• Implementation of Territorial Tax SystemThe key international tax feature of the Bill is the implementation of a territorial tax system whereby foreign corporate earnings (not related to low taxed intangibles) will be exempt from U.S. tax.  The Bill authorizes the Treasury to issue regulations implementing the Bill, but as it stands, the U.S. tax exemption for foreign earnings will be applied via a 100% dividend received deduction (DRD) on distributions from a 10 percent owned foreign corporate subsidiary to a U.S. parent company.  There is a 6 month holding requirement and no foreign tax credit or deduction will be allowed for any taxes (including withholding taxes) paid or accrued with respect to a dividend that qualifies for the DRD.  The provision applies to distributions made after December 31, 2017.

 

  • Implementation of Territorial Tax SystemThe key international tax feature of the Bill is the implementation of a territorial tax system whereby foreign corporate earnings (not related to low taxed intangibles) will be exempt from U.S. tax.  The Bill authorizes the Treasury to issue regulations implementing the Bill, but as it stands, the U.S. tax exemption for foreign earnings will be applied via a 100% dividend received deduction (DRD) on distributions from a 10 percent owned foreign corporate subsidiary to a U.S. parent company.  There is a 6 month holding requirement and no foreign tax credit or deduction will be allowed for any taxes (including withholding taxes) paid or accrued with respect to a dividend that qualifies for the DRD.  The provision applies to distributions made after December 31, 2017.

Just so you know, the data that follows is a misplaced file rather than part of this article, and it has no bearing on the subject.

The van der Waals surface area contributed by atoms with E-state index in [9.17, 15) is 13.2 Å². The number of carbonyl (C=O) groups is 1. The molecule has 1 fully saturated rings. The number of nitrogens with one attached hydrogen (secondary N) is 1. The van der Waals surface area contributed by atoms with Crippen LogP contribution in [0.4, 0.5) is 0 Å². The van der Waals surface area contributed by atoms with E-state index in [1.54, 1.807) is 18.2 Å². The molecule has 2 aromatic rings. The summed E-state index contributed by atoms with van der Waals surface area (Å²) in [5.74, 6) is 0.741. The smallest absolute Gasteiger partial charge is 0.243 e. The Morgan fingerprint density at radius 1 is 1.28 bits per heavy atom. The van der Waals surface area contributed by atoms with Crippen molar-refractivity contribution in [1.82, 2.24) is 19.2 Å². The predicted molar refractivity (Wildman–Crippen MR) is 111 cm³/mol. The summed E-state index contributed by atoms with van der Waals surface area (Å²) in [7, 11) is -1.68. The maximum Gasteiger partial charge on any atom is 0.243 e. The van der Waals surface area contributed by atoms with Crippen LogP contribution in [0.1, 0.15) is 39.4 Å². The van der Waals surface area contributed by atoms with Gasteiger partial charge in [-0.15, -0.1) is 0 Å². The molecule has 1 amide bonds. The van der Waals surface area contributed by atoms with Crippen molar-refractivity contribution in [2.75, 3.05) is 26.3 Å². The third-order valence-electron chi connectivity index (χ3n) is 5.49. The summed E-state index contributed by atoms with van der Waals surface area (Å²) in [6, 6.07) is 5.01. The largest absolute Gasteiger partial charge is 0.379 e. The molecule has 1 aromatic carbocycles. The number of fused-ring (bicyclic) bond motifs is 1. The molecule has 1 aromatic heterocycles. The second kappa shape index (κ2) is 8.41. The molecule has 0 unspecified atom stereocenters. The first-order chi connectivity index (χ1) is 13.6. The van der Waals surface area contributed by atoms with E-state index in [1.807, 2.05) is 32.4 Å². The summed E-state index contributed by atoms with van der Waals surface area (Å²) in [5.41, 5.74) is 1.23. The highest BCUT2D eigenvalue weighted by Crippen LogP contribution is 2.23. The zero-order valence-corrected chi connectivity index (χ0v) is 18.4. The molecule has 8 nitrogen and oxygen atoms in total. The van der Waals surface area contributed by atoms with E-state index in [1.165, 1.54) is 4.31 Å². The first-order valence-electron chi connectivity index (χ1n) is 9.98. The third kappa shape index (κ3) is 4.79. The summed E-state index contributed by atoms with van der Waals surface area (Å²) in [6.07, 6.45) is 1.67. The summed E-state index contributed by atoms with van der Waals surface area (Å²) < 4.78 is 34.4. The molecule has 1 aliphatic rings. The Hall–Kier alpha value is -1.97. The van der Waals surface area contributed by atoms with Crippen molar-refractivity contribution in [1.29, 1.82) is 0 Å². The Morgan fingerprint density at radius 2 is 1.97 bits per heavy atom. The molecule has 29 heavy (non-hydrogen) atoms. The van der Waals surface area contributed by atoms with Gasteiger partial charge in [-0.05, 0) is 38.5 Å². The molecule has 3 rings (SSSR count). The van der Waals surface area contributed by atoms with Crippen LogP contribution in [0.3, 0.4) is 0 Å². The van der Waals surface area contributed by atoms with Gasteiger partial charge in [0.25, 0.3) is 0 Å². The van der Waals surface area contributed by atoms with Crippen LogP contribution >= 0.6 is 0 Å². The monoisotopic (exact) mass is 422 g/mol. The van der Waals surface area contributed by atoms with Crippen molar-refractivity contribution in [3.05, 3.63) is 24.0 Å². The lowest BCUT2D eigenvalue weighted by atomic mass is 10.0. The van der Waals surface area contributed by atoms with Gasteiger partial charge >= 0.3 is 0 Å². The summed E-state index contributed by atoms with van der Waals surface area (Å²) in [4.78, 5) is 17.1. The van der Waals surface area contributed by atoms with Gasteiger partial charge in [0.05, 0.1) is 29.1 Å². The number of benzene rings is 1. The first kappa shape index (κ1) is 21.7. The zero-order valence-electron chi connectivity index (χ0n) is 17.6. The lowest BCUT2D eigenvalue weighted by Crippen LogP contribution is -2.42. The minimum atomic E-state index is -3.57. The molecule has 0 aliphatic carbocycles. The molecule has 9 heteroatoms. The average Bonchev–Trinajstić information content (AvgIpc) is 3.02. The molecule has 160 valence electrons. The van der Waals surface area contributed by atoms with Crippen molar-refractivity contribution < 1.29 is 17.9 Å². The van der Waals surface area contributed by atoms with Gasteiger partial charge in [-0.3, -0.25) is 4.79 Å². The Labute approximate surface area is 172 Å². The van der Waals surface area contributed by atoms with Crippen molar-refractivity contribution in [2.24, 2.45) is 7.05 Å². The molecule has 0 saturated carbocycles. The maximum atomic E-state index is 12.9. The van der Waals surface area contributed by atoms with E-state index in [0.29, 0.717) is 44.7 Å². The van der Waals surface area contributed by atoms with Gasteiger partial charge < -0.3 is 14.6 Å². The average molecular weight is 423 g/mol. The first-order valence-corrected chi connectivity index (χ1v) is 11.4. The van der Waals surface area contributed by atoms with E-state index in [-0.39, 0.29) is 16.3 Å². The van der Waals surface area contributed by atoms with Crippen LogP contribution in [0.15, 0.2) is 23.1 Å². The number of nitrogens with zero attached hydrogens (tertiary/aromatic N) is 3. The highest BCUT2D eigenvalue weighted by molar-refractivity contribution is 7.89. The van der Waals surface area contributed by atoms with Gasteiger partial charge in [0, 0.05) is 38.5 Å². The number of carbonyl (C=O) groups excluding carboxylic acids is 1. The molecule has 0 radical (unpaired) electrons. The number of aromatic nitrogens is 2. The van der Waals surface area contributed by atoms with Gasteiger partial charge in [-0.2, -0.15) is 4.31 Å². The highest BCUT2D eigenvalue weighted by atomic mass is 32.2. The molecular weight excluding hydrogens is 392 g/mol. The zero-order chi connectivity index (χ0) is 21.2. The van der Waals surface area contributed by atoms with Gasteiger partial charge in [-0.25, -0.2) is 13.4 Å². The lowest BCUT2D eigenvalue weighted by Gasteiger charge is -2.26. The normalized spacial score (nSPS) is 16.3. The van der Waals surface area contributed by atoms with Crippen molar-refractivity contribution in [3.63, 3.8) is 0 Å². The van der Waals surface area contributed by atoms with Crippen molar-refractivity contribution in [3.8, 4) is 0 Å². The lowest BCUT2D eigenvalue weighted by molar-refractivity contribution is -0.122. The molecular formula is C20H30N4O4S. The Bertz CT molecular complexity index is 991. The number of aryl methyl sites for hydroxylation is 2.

For more details on domestic or international tax issues, contact our tax services team.